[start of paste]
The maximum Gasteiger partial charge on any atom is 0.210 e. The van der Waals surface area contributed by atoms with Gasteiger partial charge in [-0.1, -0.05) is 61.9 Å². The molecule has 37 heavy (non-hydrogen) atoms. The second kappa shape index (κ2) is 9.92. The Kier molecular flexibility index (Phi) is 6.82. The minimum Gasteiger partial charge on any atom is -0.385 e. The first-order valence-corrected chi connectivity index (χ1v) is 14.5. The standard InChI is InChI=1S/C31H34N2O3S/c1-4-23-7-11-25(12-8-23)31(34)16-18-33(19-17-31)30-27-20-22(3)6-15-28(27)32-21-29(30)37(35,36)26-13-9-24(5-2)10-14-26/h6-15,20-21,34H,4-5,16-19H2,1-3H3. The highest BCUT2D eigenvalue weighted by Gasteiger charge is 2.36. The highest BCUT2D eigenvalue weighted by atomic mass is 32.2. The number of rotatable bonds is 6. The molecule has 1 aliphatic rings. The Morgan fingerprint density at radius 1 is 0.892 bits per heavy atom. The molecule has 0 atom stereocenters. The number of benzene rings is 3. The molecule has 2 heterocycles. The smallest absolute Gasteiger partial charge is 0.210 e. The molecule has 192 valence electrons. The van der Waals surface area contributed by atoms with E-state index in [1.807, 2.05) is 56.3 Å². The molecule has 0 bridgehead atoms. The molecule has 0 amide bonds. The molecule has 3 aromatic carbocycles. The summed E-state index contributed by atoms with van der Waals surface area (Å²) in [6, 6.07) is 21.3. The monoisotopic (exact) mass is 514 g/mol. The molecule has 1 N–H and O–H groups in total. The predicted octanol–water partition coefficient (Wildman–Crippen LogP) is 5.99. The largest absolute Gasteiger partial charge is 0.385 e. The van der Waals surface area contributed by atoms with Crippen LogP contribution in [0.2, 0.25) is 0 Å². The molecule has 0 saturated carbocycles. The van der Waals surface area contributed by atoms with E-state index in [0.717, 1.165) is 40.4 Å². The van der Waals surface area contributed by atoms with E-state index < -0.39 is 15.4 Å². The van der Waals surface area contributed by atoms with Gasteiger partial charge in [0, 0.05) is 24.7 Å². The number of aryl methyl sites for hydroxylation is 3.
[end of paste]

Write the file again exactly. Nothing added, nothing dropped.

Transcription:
The maximum Gasteiger partial charge on any atom is 0.210 e. The van der Waals surface area contributed by atoms with Gasteiger partial charge in [-0.1, -0.05) is 61.9 Å². The molecule has 37 heavy (non-hydrogen) atoms. The second kappa shape index (κ2) is 9.92. The Kier molecular flexibility index (Phi) is 6.82. The minimum Gasteiger partial charge on any atom is -0.385 e. The first-order valence-corrected chi connectivity index (χ1v) is 14.5. The standard InChI is InChI=1S/C31H34N2O3S/c1-4-23-7-11-25(12-8-23)31(34)16-18-33(19-17-31)30-27-20-22(3)6-15-28(27)32-21-29(30)37(35,36)26-13-9-24(5-2)10-14-26/h6-15,20-21,34H,4-5,16-19H2,1-3H3. The highest BCUT2D eigenvalue weighted by Gasteiger charge is 2.36. The highest BCUT2D eigenvalue weighted by atomic mass is 32.2. The number of rotatable bonds is 6. The molecule has 1 aliphatic rings. The Morgan fingerprint density at radius 1 is 0.892 bits per heavy atom. The molecule has 0 atom stereocenters. The number of benzene rings is 3. The molecule has 2 heterocycles. The smallest absolute Gasteiger partial charge is 0.210 e. The molecule has 192 valence electrons. The van der Waals surface area contributed by atoms with E-state index in [1.807, 2.05) is 56.3 Å². The molecule has 0 bridgehead atoms. The molecule has 0 amide bonds. The molecule has 3 aromatic carbocycles. The summed E-state index contributed by atoms with van der Waals surface area (Å²) in [6, 6.07) is 21.3. The monoisotopic (exact) mass is 514 g/mol. The molecule has 1 N–H and O–H groups in total. The predicted octanol–water partition coefficient (Wildman–Crippen LogP) is 5.99. The largest absolute Gasteiger partial charge is 0.385 e. The van der Waals surface area contributed by atoms with Crippen LogP contribution in [0.2, 0.25) is 0 Å². The molecule has 0 saturated carbocycles. The van der Waals surface area contributed by atoms with E-state index in [0.717, 1.165) is 40.4 Å². The van der Waals surface area contributed by atoms with E-state index < -0.39 is 15.4 Å². The van der Waals surface area contributed by atoms with Gasteiger partial charge in [0, 0.05) is 24.7 Å². The number of aryl methyl sites for hydroxylation is 3.